Study examines the effect of nature sounds on cognitive performance

A question I’m asked a lot is: “does listening to nature sounds improve mental performance?”

I’ve been planning an informal literature review examining the evidence for and against the potential for natural ambient sounds to help people concentrate, recall information and think clearly. That project is still ongoing.

In the meantime, however, I came across a 2018 study that I think is interesting enough in its own right to merit some discussion.

The study (full text available free of charge) took 63 participants and measured their performance on two standardized tests of working memory. Then, each participant listened to either “urban” sounds or “nature” sounds. Each particpant then took a second round of the working memory tests, and scores were compared between the two groups.

The results are interesting.

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Noise pollution at a human level

My last post was a brief look at some academic data on the harms of noise pollution. Since writing it, I’ve been thinking more about what noise pollution looks like in my community.

I’m writing this in June of 2020, as Illinois’ coronavirus stay-at-home restrictions are beginning to ease a little, but life is still very far from “normal”. For the past few months, much of the world has spent more time confined in their living spaces than they would otherwise choose to.

I am very lucky. I have enough room in my apartment, access to some outdoor space, and good neighbours. But writing my last post set me thinking about what the term “good neighbours” actually means to me.

I realized, somewhat to my surprise, that to me “good neighbours” means almost exactly “quiet neighbours”. I have always lived in cities, and with a couple of exceptions I have always fallen into the modern trope of having little to no relationship with my neighbours beyond cursing them under my breath if they play loud music at 4am. Those times I have had “good neighbours”, they have been good because they were quiet, and their quietness allowed me to ignore them, forget about them, and pretend they didn’t exist.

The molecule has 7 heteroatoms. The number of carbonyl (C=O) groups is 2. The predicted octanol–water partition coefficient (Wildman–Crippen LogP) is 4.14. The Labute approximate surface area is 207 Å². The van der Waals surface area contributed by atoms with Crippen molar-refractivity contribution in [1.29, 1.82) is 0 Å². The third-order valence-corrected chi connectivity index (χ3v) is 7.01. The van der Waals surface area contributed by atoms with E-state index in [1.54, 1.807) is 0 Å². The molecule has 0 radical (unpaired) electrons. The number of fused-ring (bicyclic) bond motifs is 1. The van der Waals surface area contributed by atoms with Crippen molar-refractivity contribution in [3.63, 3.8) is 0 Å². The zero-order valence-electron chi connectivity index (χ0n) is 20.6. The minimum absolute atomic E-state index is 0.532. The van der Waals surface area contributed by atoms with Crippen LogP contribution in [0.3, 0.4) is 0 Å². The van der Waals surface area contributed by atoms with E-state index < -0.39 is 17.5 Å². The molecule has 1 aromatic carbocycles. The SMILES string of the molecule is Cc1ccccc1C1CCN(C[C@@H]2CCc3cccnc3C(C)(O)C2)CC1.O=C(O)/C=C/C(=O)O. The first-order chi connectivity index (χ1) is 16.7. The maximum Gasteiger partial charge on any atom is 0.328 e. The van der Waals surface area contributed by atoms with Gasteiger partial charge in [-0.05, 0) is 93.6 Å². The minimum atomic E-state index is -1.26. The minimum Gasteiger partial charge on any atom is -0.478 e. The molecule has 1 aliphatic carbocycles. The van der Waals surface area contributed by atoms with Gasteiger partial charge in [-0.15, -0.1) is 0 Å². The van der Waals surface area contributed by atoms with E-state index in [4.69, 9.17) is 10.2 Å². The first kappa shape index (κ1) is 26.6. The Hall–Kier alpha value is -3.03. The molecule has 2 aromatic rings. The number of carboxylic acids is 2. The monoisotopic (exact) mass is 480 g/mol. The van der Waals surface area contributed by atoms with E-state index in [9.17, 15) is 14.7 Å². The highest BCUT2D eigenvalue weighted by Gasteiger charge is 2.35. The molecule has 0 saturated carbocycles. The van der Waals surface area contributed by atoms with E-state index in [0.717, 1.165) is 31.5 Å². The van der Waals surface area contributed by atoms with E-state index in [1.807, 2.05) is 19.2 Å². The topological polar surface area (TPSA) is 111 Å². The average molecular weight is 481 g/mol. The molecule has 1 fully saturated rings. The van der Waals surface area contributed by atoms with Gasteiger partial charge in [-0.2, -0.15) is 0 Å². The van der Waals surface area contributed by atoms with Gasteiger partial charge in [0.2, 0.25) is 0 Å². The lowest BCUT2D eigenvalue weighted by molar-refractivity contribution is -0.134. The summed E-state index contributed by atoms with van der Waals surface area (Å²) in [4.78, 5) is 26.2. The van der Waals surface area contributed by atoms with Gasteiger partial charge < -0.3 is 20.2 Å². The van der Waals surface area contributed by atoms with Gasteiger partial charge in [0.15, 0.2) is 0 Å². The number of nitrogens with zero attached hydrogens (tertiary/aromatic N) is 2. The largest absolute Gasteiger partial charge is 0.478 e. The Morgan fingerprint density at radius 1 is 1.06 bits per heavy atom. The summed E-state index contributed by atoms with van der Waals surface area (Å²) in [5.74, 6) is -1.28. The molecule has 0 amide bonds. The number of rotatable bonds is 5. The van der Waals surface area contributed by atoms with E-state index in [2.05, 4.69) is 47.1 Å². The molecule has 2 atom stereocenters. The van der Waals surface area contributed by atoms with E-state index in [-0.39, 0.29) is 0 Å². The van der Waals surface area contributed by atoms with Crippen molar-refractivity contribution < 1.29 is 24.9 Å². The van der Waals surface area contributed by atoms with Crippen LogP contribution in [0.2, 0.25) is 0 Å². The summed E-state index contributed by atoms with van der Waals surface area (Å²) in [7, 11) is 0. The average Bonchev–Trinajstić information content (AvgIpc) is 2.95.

On one level that feels sad - that what I most value in my neighbours is their absence rather than their presence - but it also reflects the realities of city living, where most people live closer to others than they would otherwise choose to.

It also reflects just how intrusive noise from neighbors can be. Consider the senses:

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The real cost of noise pollution

To most people, noise pollution is considered little more than an annoyance. Perhaps your neighbor plays their stereo too loud, or starts using their leaf blower at 5am - it’s irritating, perhaps you lose a little sleep, but that feels like the end of it.

But increasingly, scientific research shows that noise pollution can have real, serious, measurable negative effects on the health and wellbeing of the public.

Real harm

A 2019 review found that noise pollution:

interferes with communication, disturbs daily activities, and disrupts sleep, leading to mental stress

and that

Upon chronic exposure, stress responses […] lead to autonomic imbalance, oxidative stress, inflammation, and endothelial dysfunction, which then accelerates the development of cerebrocardiovascular risk factors and disease

In other words, when a temporary annoyance becomes a chronic source of stress, it may increase the risk of serious health complications such as heart disease and stroke.

In 2011, the World Health Organisation estimated that environmental noise caused the loss of

at least one million healthy life years […] every year

in Western Europe, primarily through annoyance and sleep disturbance causing stress and increased risk of disease. What’s worse, noise pollution tends to be more severe in more economically disadvantaged areas, which often have higher population densities and less effective enforcement of noise pollution standards.

And things are getting worse over time - a 2011 study from Sweden found that disturbances from noise pollution from sources like neighbours, road traffic, railways and aircraft increased substantially in the ten-year period between 1997 and 2007.

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Welcome to the A Soft Murmur blog

This is where you will find news about A Soft Murmur, and articles on sound, focus and relaxation.

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